Conservative treatment should be tried first, including resting the hands by splinting the wrist in neutral extension for 1 to 2 weeks. If a definite link has been established between the patient's occupation and the development of carpal tunnel syndrome, he may have to seek other work. Effective treatment may also require correction of an underlying disorder.

When conservative treatment fails, the only alternative is surgical decompression of the nerve by resecting the entire transverse carpal tunnel ligament or by using endoscopic surgical techniques. Neurolysis (freeing of the nerve fibers) may also be necessary. Try to alternate tasks so that you don't spend more than one to two hours at a time doing one that involves your hands.

  • Use a wrist support pad with your computer keyboard to help maintain the straight alignment of your wrist.
  • Apply ice or a cold pack to the palm side of the wrist for five to ten minutes as needed.
  • Gently warm up your hands before starting work. Do some wrist circles and stretch your fingers and wrists.
Complementary and alternative medicine

Yoga and other relaxation techniques may help with chronic pain that occurs with some muscle and joint conditions. Yoga postures designed for strengthening, stretching and balancing each joint in the upper body, as well as the upper body itself, may help reduce the pain and improve the grip strength of people with carpal tunnel syndrome.

Dietary Changes

Dietary changes can provide the body with the necessary nutrients needed to repair nerves and help reduce inflammation. With this, pressure on the nerve can be reduced, thus allowing it to heal. Certain vitamins and nutrients can also be taken to repair nerve damage, such as amino acids , vitamin B complex and hypercium (an extract of St. John's wort ). No specific vitamin or nutrient has been shown to have a noticeable anti-inflammatory effect, but taking a diverse multivitamin may have a noticeable effect on reducing inflammation in the body. One could argue that diet and vitamins have a small effect on carpal tunnel syndrome, similar to placebo. Their effect would certainly be negligible in anything but the most mild of cases.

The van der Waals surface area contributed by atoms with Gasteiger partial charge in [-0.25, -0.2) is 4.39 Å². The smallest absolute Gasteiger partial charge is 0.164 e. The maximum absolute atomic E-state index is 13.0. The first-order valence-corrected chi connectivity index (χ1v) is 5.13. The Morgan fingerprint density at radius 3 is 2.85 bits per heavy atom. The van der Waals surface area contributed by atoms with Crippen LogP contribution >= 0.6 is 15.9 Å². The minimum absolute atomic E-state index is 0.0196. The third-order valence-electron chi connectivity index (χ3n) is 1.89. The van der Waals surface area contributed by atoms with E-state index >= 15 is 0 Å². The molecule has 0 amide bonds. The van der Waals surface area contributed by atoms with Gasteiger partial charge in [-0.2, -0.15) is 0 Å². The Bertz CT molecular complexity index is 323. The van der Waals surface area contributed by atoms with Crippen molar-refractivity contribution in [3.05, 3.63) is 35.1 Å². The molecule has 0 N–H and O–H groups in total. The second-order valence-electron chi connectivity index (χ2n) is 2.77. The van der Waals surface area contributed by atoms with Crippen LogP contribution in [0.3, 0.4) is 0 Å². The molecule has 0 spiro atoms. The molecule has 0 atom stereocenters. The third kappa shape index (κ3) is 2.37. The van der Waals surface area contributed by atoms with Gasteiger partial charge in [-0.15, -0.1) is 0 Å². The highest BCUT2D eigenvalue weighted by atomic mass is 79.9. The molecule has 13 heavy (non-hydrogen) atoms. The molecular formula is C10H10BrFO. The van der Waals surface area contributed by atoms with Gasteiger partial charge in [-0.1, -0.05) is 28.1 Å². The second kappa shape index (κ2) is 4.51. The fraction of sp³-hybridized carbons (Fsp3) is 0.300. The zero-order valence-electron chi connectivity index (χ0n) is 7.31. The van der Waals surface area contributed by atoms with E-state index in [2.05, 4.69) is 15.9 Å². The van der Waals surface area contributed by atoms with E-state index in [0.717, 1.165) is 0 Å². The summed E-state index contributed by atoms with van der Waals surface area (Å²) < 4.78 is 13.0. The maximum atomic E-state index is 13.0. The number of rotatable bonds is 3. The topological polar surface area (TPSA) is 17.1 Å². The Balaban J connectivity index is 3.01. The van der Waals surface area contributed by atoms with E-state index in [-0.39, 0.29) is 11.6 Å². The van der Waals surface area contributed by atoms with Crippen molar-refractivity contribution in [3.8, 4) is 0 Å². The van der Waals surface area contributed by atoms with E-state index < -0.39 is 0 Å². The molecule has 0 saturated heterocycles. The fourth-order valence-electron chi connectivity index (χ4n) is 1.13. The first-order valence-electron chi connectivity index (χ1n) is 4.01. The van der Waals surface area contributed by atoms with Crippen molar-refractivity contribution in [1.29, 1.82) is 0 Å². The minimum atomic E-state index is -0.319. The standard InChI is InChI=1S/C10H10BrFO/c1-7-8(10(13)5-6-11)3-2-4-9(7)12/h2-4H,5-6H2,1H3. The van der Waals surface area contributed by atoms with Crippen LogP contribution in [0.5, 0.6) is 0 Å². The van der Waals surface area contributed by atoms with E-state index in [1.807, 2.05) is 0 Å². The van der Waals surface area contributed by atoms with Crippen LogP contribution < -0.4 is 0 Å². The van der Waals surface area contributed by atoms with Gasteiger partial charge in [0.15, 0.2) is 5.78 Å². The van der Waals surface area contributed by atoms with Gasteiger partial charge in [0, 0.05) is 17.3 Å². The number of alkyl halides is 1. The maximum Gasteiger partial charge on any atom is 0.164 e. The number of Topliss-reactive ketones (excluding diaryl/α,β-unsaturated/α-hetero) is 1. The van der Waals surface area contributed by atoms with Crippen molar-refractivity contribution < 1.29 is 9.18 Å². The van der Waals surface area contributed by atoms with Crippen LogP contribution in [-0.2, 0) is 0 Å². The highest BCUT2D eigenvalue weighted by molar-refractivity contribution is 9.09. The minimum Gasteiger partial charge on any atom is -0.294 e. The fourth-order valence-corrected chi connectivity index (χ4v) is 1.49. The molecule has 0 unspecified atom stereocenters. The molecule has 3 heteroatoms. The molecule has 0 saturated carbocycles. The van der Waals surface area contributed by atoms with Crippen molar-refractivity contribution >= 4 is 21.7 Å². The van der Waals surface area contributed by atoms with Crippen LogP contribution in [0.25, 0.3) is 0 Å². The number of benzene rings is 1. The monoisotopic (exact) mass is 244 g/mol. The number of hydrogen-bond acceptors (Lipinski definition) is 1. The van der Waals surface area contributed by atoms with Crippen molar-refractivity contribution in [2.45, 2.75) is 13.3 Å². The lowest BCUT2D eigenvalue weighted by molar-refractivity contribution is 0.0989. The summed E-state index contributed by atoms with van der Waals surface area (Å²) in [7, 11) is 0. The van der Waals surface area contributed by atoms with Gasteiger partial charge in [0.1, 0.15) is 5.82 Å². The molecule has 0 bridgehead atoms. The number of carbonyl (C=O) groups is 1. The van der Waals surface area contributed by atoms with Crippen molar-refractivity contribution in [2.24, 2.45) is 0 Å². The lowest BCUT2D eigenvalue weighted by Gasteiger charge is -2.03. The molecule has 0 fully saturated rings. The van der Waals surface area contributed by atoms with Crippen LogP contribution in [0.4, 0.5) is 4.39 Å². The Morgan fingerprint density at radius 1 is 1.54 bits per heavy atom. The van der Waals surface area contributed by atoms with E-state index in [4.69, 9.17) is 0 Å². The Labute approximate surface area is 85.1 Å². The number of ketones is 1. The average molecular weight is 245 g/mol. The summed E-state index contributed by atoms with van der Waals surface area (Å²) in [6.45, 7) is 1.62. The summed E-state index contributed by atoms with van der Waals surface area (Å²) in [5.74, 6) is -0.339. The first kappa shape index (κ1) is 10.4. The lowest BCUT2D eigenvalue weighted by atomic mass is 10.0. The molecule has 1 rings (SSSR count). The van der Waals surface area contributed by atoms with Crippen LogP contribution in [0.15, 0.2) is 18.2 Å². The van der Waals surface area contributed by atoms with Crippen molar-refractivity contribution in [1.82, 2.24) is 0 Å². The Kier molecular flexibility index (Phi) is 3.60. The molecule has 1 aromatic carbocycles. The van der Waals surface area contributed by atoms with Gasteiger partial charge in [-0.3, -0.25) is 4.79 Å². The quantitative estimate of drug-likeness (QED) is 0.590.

There are no proven strategies to prevent carpal tunnel syndrome, but to protect your hands from a variety of ailments, take the following precautions:

  • Keep your hands warm:- You're more likely to develop hand pain and stiffness if you work in a cold environment. If you can't control the temperature at work, put on fingerless gloves that keep your hands and wrists warm.
  • If you do the same tasks with your hands over and over, try not to bend, extend or twist your hands for long periods.
  • Advise the patient who is about to be discharged to occasionally exercise his hands. If the arm is in a sling, tell him to remove the sling several times a day to do exercises for his elbow and shoulder.
  • Encourage the patient to use his hands as much as possible. If his dominant hand has been impaired, you may have to help with eating and bathing.
  • Make sure your tools aren't too big for your hands.
  • Lose weight if you're overweight.
  • Take regular breaks from repeated hand movements to give your hands and wrists time to rest.
  • Avoid sleeping on your hands.

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Disclaimer: website is designed for educational purposes only. It is not intended to treat, diagnose, cure, or prevent any disease. Always take the advice of professional health care for specific medical advice, diagnoses, and treatment. We will not be liable for any complications, or other medical accidents arising from the use of any information on this web site. Please note that medical information is constantly changing. Therefore some information may be out of date.